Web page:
On August 10, 2005, audio designers and engineers from the Western U.S. joined Meyer Sound at the 6,300-seat Shrine Auditorium (Los Angeles) for an introduction to and demonstration of Meyer Sound’s new MICA compact high-power curvilinear array loudspeaker.
MICA, a smaller, lighter version of the large-format MILO high-power curvilinear array loudspeaker, is geared for mid-sized venues that don’t require the additional power and throw of MILO or as an adjunct to a MILO main system.
After being greeted by Meyer Sound’s western regional sales manager Jim Sides, the event’s host, a CD selection was played over what Meyer Sound’s John Monitto called “MICA in the raw”: two MICA cabinets and one of the new 600-HP high-power subwoofers ground-stacked on a caster frame sitting center stage, with no equalization or other external signal processing.
Adam Ogden, from Las Vegas’ Canyon Ridge Christian Church, which is planning to install a MICA in its new sanctuary, was thrilled to hear the MICA. “We were all very impressed with it,” Ogden says. “It was a great first-listen.”
Next, guests listened to the main system, which comprised left and right arrays, each comprising 16 MICA cabinets hung under two 600-HP subwoofers, supplemented by four 700-HP ultrahigh-power subwoofers on each side of the stage. Seven M1D ultra-compact curvilinear array loudspeakers were deployed individually for frontfill.
Music included James Taylor singing “That Lonesome Road,” demonstrating MICA’s clarity and tone, and a Brazilian selection showing off the substantial low-frequency power provided by the 700-HP arrays and flown 600-HP units. A live drum introduction performed by L.A. drummer Larry Pascal segued into a rock cut that let the attendees hear how MICA handled high-energy electrified music.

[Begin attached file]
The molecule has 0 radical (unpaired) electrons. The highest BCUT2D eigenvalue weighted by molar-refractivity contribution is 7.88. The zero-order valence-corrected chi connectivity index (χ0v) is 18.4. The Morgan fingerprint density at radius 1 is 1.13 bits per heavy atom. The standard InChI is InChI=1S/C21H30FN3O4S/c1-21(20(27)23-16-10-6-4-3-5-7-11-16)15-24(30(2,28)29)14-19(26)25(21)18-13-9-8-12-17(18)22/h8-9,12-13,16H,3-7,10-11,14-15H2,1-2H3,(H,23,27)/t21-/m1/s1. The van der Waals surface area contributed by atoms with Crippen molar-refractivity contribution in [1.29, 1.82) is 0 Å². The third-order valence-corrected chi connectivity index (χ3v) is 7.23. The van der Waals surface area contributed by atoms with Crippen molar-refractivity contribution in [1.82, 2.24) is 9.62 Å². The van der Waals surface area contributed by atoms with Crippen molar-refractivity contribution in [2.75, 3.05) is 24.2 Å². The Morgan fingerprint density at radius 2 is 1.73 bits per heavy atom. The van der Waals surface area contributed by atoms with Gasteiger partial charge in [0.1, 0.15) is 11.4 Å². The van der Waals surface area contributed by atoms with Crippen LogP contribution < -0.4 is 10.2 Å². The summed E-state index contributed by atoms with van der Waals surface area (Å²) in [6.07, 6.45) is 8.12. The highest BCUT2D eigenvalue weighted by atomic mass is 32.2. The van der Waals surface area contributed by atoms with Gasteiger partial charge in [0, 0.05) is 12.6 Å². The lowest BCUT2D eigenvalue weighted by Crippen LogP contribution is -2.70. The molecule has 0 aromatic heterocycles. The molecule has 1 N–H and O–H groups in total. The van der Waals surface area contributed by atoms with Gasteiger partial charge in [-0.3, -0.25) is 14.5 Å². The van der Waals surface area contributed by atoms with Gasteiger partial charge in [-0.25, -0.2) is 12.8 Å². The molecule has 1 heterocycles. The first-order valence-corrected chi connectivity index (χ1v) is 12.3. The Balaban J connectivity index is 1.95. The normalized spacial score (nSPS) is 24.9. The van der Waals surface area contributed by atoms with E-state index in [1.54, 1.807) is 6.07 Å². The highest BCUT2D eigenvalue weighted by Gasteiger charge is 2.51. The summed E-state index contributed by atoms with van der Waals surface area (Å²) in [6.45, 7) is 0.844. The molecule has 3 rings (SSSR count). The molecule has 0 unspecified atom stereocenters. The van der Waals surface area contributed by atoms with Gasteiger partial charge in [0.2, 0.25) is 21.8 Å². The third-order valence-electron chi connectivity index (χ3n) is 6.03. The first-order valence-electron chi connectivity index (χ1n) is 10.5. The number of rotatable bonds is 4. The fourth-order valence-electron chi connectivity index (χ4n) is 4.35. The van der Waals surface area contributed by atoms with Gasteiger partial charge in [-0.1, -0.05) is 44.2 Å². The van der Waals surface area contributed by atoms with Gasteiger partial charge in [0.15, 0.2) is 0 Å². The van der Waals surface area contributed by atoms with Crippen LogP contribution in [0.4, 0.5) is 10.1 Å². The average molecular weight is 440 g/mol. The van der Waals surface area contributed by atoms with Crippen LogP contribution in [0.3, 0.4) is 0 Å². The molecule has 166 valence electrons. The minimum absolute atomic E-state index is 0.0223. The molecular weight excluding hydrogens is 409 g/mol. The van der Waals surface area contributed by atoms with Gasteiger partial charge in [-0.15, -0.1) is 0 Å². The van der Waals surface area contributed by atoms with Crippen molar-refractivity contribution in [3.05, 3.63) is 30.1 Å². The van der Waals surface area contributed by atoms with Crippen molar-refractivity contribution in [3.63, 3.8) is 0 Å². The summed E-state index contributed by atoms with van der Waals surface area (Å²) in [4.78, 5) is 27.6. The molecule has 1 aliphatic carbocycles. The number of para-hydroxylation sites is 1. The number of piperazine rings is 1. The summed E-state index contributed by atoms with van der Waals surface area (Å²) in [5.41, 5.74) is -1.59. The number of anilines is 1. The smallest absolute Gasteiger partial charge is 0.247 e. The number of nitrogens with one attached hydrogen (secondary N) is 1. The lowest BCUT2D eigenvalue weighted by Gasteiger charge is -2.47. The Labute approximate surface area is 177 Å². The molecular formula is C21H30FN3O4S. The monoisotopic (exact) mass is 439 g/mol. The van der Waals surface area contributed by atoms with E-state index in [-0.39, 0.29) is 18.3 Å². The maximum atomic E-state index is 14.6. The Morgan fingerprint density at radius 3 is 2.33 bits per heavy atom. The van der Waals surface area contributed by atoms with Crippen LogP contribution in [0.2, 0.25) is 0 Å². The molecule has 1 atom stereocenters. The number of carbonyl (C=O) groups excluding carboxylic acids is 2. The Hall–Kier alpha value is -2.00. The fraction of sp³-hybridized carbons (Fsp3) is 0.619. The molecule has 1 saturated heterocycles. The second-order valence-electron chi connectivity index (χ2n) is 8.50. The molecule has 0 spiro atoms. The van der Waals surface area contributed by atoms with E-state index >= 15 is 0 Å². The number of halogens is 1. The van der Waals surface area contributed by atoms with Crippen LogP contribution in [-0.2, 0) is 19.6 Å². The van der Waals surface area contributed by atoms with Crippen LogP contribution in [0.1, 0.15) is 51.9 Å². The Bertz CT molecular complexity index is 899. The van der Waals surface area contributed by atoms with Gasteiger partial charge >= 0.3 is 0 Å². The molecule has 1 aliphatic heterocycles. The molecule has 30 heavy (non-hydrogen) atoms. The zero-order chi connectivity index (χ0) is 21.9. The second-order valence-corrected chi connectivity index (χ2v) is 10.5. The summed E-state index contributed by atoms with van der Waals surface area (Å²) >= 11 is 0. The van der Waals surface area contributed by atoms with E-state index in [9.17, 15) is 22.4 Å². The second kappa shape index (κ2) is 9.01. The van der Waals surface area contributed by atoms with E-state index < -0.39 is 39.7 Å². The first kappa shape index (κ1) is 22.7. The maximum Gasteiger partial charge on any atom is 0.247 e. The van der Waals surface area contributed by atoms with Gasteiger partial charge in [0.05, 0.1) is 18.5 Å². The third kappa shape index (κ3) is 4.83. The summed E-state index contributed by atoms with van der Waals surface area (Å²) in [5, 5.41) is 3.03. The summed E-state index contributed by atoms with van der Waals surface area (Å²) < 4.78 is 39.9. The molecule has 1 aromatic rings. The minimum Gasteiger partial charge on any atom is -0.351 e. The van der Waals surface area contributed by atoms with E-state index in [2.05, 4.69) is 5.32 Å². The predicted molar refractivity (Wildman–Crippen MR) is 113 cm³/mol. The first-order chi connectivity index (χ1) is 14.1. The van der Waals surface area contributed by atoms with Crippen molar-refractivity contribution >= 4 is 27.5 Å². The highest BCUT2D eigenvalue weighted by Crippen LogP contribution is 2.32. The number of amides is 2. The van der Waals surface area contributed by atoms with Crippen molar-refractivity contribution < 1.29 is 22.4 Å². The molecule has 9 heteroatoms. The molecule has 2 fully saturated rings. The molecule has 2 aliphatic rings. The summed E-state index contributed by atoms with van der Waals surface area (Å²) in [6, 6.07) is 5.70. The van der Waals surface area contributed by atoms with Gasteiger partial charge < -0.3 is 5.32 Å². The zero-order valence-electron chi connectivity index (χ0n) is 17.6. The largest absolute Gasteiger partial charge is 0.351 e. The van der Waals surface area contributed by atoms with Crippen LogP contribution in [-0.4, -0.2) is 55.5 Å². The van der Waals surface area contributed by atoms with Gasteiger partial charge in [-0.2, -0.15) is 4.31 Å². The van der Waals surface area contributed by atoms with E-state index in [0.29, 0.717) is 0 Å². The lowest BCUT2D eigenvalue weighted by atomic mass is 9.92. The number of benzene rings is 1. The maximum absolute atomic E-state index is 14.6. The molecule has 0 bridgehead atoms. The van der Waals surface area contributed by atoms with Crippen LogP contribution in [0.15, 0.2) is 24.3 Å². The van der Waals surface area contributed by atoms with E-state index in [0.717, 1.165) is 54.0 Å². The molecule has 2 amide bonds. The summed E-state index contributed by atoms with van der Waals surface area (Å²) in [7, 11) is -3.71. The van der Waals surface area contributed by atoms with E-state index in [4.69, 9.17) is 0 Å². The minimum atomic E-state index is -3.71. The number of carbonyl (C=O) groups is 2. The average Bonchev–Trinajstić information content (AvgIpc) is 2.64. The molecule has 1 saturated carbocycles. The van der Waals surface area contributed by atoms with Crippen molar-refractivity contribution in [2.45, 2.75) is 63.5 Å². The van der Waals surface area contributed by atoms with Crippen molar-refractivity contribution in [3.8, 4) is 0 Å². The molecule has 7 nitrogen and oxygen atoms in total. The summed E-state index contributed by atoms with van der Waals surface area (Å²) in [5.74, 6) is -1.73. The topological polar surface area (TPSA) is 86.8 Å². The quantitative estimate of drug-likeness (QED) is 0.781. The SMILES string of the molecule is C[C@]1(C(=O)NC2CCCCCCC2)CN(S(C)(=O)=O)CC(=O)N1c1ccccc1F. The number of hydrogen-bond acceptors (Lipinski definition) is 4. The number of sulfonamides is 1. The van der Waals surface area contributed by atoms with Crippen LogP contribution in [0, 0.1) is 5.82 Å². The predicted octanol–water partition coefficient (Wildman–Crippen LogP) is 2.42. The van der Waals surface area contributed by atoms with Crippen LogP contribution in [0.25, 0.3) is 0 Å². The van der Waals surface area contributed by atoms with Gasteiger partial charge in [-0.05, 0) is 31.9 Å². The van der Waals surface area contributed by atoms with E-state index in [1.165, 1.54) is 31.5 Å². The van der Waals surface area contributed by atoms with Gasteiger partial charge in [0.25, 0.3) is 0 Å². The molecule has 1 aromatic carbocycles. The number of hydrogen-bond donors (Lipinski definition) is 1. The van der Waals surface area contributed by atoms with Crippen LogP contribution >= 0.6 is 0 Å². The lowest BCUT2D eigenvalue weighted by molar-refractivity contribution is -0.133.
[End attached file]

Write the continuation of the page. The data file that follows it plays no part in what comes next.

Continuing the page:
To test the system live, the crowd was treated to several songs by L.A.’s Reno Jones, an eight-piece horn band playing original R&B. The event concluded with Monitto and Sides answering questions.
Says Will Nealie, director of audio engineering and design for events staging company Creative Technology, “The captive rigging hardware seemed refined, even beyond the MILO system, and the reduced weight makes eight flown boxes total about a half-ton, which is very doable in a ballroom situation.”
Shrine general manager Duke Collister concurs. “These have been an interesting couple of days,” he notes, who is already looking at designs for the system the Shrine will be installing to handle its upcoming schedule of events—the Emmys, the BET (Black Entertainment Television) and American Music Awards—as well as bidding on next year’s summer tours. “Having the right sound system means a lot and will be a plus for us.”
For more information, please go to www.meyersound.com.